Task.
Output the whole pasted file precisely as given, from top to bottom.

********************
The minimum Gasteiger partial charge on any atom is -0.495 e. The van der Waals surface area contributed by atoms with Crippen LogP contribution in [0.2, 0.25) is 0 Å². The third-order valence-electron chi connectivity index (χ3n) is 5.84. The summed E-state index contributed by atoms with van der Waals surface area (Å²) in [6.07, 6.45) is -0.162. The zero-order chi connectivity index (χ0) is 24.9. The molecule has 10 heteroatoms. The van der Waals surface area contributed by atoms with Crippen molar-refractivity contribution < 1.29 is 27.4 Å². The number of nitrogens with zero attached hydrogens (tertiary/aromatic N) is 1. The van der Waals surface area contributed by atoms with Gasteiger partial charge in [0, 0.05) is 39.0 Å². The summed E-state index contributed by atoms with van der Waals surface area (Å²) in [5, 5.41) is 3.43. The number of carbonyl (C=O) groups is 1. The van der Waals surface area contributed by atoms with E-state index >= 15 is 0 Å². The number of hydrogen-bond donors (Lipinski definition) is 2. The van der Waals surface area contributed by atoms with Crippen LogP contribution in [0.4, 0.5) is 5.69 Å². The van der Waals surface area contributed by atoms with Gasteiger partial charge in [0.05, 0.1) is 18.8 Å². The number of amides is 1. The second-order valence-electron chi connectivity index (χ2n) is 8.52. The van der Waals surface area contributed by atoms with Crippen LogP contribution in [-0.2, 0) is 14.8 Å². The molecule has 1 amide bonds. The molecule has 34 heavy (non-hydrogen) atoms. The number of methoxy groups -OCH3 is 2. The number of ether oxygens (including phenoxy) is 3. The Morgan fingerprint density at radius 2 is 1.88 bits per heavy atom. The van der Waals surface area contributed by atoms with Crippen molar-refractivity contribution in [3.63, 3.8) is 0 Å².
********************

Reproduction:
The minimum Gasteiger partial charge on any atom is -0.495 e. The van der Waals surface area contributed by atoms with Crippen LogP contribution in [0.2, 0.25) is 0 Å². The third-order valence-electron chi connectivity index (χ3n) is 5.84. The summed E-state index contributed by atoms with van der Waals surface area (Å²) in [6.07, 6.45) is -0.162. The zero-order chi connectivity index (χ0) is 24.9. The molecule has 10 heteroatoms. The van der Waals surface area contributed by atoms with Crippen molar-refractivity contribution < 1.29 is 27.4 Å². The number of nitrogens with zero attached hydrogens (tertiary/aromatic N) is 1. The van der Waals surface area contributed by atoms with Gasteiger partial charge in [0, 0.05) is 39.0 Å². The summed E-state index contributed by atoms with van der Waals surface area (Å²) in [5, 5.41) is 3.43. The number of carbonyl (C=O) groups is 1. The van der Waals surface area contributed by atoms with E-state index >= 15 is 0 Å². The number of hydrogen-bond donors (Lipinski definition) is 2. The van der Waals surface area contributed by atoms with Crippen LogP contribution in [0.4, 0.5) is 5.69 Å². The van der Waals surface area contributed by atoms with Gasteiger partial charge in [0.05, 0.1) is 18.8 Å². The number of amides is 1. The second-order valence-electron chi connectivity index (χ2n) is 8.52. The van der Waals surface area contributed by atoms with Crippen LogP contribution in [-0.2, 0) is 14.8 Å². The molecule has 1 amide bonds. The molecule has 34 heavy (non-hydrogen) atoms. The number of methoxy groups -OCH3 is 2. The number of ether oxygens (including phenoxy) is 3. The Morgan fingerprint density at radius 2 is 1.88 bits per heavy atom. The van der Waals surface area contributed by atoms with Crippen molar-refractivity contribution in [3.63, 3.8) is 0 Å².